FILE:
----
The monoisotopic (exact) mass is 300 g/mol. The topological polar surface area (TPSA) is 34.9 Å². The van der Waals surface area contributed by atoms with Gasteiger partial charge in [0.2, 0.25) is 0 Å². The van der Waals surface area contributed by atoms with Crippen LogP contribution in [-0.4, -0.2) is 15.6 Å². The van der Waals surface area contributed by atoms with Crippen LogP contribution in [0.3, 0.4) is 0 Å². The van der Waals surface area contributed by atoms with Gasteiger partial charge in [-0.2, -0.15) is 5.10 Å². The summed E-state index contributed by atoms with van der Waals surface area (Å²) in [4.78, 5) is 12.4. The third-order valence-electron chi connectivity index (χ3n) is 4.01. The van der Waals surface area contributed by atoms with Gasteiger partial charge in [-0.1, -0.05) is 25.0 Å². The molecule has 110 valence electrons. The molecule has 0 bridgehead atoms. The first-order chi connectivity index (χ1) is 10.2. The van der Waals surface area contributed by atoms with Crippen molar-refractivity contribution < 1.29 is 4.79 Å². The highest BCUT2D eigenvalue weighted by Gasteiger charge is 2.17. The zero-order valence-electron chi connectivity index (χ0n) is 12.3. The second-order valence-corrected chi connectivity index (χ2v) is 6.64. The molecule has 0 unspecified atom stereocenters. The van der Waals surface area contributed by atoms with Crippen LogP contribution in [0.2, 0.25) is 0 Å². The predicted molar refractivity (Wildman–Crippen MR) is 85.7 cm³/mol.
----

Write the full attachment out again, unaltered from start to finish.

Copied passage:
The monoisotopic (exact) mass is 300 g/mol. The topological polar surface area (TPSA) is 34.9 Å². The van der Waals surface area contributed by atoms with Gasteiger partial charge in [0.2, 0.25) is 0 Å². The van der Waals surface area contributed by atoms with Crippen LogP contribution in [-0.4, -0.2) is 15.6 Å². The van der Waals surface area contributed by atoms with Crippen LogP contribution in [0.3, 0.4) is 0 Å². The van der Waals surface area contributed by atoms with Gasteiger partial charge in [-0.2, -0.15) is 5.10 Å². The summed E-state index contributed by atoms with van der Waals surface area (Å²) in [4.78, 5) is 12.4. The third-order valence-electron chi connectivity index (χ3n) is 4.01. The van der Waals surface area contributed by atoms with Gasteiger partial charge in [-0.1, -0.05) is 25.0 Å². The molecule has 110 valence electrons. The molecule has 0 bridgehead atoms. The first-order chi connectivity index (χ1) is 10.2. The van der Waals surface area contributed by atoms with Crippen molar-refractivity contribution < 1.29 is 4.79 Å². The highest BCUT2D eigenvalue weighted by Gasteiger charge is 2.17. The zero-order valence-electron chi connectivity index (χ0n) is 12.3. The second-order valence-corrected chi connectivity index (χ2v) is 6.64. The molecule has 0 unspecified atom stereocenters. The van der Waals surface area contributed by atoms with Crippen LogP contribution in [0.2, 0.25) is 0 Å². The predicted molar refractivity (Wildman–Crippen MR) is 85.7 cm³/mol.